Day Four feels like Day Fourteen when the power is out and there's nothing to do but endure. All that's left in the pantry is a can of whole tomatoes, a half-sack of black-eyed peas and a box of Turkish Delights the neighbors brought back from Istanbul in 2013.
The pack of Oreos was the first victim of Hurricane Irma.
Survival sounded fun on the front end, exotic even. We dragged the Coleman stove in from the garage and remembered that camping trip to High Springs a few years ago when we brought the propane stove but forgot the pots or pans, so we ordered burgers from the Great Outdoors Restaurant, which at least felt rustic.
Living old fashioned — and that's what we call it, as in, "It might be fun to live old fashioned for a while" — is harder than Pintrest makes it seem. Butter churns are obsolete. The backyard chickens, the ones that didn't get disappeared by the neighbor's cat, quit laying during the storm out of fear or some biological necessity. It turns out that vegetables, while delicious, take a long time to grow.
Our sister's friend knows a guy who used to work for the power company and he says it should be any day now. So we bide our time. We sweat. We catch ourselves habitually flipping impotent light switches when we walk into dark rooms. We stress-eat the rest of the mixed nuts, which are now just peanuts.
We commiserate, which comes from the Latin: com, meaning "with," and miserari, meaning "to lament." To have pity together, a communal lending of empathy, and doesn't that describe where we are right about now?
We take each other in. We mourn together when an elementary school burns down, even if our kids didn't attend. We offer a phone number for Metropolitan Ministries to the pregnant 17 year old at the end of the counter at La Teresita, just before midnight, picking at her pollo a la plancha.
Commiserate used to show up far more often in English literature, hitting peak usage in 1817, when Henry David Thoreau was born and when we started building the Eerie Canal. And while that very year marked the start of the First Seminole War, it was also the launch of the Era of Good Feelings, a period after the War of 1812 defined by national unity and the downplaying of partisan politics.
It lasted less than a decade.
Usage of commiserate fell sharply through the Victoria Era and the age of rugged American individualism, when nobody complained about anything, and it bottomed out in the early-1940s, during World War II. It has been on the rise ever since.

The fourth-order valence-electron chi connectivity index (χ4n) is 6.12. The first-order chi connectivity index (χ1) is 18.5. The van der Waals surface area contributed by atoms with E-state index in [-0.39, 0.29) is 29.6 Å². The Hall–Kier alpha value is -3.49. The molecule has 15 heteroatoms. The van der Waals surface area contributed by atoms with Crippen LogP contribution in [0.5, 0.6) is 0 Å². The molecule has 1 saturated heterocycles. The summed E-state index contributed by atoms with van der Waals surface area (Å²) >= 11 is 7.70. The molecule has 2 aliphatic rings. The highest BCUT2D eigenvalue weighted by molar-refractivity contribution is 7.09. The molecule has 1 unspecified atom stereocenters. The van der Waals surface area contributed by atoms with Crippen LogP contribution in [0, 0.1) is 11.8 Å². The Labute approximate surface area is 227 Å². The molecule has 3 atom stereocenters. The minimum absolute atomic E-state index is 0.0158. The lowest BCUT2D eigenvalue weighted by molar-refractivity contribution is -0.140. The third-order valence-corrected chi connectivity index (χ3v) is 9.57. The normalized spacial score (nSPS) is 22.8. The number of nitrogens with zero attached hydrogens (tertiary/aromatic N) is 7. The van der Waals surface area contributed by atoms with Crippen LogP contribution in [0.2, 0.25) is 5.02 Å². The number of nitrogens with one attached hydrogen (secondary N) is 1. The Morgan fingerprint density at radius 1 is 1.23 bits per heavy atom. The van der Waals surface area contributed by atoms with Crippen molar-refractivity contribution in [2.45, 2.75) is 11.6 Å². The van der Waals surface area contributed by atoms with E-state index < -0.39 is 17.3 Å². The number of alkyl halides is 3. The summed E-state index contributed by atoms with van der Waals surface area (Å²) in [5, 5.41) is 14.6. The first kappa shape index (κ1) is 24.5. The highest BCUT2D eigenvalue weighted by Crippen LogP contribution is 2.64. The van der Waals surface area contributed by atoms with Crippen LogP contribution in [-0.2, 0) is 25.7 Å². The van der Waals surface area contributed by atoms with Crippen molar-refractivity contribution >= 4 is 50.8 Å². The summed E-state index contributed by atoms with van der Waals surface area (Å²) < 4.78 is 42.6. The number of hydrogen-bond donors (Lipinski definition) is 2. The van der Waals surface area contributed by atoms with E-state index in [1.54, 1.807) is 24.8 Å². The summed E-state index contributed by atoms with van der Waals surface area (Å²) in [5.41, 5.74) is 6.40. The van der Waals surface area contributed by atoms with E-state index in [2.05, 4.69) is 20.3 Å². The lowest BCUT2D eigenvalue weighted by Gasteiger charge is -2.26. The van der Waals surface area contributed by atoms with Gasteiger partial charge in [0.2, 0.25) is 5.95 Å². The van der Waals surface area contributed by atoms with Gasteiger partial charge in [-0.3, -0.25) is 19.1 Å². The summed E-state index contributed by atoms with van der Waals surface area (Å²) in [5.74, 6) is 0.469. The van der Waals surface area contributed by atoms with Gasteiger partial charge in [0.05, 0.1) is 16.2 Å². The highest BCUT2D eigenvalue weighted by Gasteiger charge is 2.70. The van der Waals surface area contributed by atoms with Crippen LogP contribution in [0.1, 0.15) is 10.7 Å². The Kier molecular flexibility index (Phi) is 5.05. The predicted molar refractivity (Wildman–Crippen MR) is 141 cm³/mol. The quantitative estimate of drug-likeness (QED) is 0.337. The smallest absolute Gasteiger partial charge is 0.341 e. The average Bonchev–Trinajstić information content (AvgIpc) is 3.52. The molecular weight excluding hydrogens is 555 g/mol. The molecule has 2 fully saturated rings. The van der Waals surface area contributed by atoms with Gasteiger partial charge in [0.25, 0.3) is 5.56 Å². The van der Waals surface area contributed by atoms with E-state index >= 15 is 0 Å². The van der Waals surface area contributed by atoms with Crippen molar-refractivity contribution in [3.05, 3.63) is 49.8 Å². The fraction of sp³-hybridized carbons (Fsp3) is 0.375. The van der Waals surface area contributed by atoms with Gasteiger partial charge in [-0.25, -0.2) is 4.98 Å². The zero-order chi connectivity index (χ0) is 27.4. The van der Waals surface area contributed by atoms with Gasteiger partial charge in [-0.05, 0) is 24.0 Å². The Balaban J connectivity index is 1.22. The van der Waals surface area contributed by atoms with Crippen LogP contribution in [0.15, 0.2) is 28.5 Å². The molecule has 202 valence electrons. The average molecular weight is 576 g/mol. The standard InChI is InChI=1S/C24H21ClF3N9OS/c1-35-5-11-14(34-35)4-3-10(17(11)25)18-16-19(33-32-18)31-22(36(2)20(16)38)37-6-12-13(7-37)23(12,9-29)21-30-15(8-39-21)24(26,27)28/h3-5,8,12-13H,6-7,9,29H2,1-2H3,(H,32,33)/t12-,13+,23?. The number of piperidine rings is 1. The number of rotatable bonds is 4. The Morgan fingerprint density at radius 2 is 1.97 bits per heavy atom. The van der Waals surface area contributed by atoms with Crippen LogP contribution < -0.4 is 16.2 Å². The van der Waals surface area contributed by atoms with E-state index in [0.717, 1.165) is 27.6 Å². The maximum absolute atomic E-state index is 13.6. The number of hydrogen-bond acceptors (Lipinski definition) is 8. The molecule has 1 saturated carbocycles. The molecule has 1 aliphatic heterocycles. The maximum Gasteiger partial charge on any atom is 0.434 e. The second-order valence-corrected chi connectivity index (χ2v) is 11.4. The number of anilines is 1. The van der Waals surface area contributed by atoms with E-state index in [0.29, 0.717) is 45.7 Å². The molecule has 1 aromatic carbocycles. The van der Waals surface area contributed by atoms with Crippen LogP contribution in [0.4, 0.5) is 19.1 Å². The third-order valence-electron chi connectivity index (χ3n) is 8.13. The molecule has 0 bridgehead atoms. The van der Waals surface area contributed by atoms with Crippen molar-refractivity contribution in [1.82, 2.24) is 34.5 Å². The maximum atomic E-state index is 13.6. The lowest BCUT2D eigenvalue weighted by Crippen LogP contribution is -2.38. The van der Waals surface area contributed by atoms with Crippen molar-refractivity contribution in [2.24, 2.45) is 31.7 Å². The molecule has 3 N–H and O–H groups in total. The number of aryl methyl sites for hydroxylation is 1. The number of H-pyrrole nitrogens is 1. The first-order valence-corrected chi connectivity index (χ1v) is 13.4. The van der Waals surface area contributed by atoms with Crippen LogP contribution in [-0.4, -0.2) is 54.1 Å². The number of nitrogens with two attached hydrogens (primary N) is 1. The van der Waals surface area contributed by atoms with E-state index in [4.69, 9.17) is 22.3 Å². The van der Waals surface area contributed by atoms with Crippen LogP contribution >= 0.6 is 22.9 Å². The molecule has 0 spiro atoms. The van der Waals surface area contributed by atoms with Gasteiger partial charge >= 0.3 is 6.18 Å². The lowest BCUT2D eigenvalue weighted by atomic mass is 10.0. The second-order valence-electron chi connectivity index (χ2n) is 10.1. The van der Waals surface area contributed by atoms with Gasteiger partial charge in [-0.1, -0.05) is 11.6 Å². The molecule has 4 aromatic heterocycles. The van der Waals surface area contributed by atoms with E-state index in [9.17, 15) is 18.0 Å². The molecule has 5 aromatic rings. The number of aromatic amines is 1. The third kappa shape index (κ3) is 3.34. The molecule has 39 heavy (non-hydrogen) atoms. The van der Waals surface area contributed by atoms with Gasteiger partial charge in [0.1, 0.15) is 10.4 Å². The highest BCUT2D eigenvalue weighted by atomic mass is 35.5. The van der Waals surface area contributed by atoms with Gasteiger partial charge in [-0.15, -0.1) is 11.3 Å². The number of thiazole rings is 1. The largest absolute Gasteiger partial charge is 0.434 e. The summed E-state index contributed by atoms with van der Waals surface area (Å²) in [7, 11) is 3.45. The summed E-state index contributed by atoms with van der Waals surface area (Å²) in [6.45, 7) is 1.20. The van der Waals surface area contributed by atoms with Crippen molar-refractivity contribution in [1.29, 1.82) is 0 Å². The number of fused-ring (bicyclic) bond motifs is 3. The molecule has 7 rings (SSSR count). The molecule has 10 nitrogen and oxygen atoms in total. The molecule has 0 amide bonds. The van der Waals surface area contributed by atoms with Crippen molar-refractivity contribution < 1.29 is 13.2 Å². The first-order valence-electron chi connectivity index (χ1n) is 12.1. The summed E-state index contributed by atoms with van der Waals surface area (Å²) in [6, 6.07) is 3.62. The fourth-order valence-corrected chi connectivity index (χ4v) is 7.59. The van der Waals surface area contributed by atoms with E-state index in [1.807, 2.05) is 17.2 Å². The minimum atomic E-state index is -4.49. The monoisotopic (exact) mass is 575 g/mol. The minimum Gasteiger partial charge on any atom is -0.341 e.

We know these things because the power came back on Wednesday for some of us, the lucky ones. More than 3.7 million customers remained in the dark. That's more than a third of the electric accounts in the state, powerless.
We wonder what Thomas Edison would think of all of us sitting around in the dark, 86 years after his death, his fruits hanging worthlessly over our heads. Edison didn't invent the lightbulb, by the way, he just made it affordable and long-lasting. Like many of his inventions, he made something smarter, better, more practical. What we did not know, though, was that Edison was as concerned with moving electricity around as he was with light, and he designed a prototype grid to supply Manhattan's Lower East Side with power.
He convinced the City Council to let him dig up streets to lay cable by inviting the members to Menlo Park at dusk, where he directed them up a narrow staircase in the dark. As they fumbled their way up, he clapped his hands and on came a flood of lights, illuminating the steps and a dining hall and a lavish feast catered by Delmonico's in New York.
By 1882, his electrical grid supplied direct current to a chunk of the city from a power station on Pearl Street, and the modern electric "utility" was born.
Edison bought a winter home in Fort Myers a few years later, and his home there is now a museum, displaying a vast array of his inventions, including quite a few that give us pause and eerily represent our own hurricane supply chests: electric lamps, storage batteries, generators.
Could he have been preparing for a hurricane?
Edison's long-time assistant, Dad Thomas, told a then-St. Petersburg Times reporter in the '50s that Edison was scared of water — "just as 'feered of water as a goat," he said. And Edison considered the threat of storm surge when he selected his property down south; it's elevated and features a small cove and well-placed gardens. And we know that Edison shot one of the oldest motion pictures in the world, in September 1900, a slow-moving "paper prints" panorama of Galveston, Texas, after a hurricane killed more than 6,000 people and decimated the city.
Is it possible that Thomas Edison gave us power and the tools to get by without it, because he was afraid of being stuck in a post-storm glut like us?
"During that time" — 1886 and 1931 — "there were lots of hurricanes that hit Florida," said Michele Wehrwein Albion, author of The Florida Life of Thomas Edison.
But he wasn't there for any of them.
"He was snowbird," she said. "He was gone by the early Spring."
Smart man. Genius.
Contact Ben Montgomery at email@example.com or (727) 893-8650.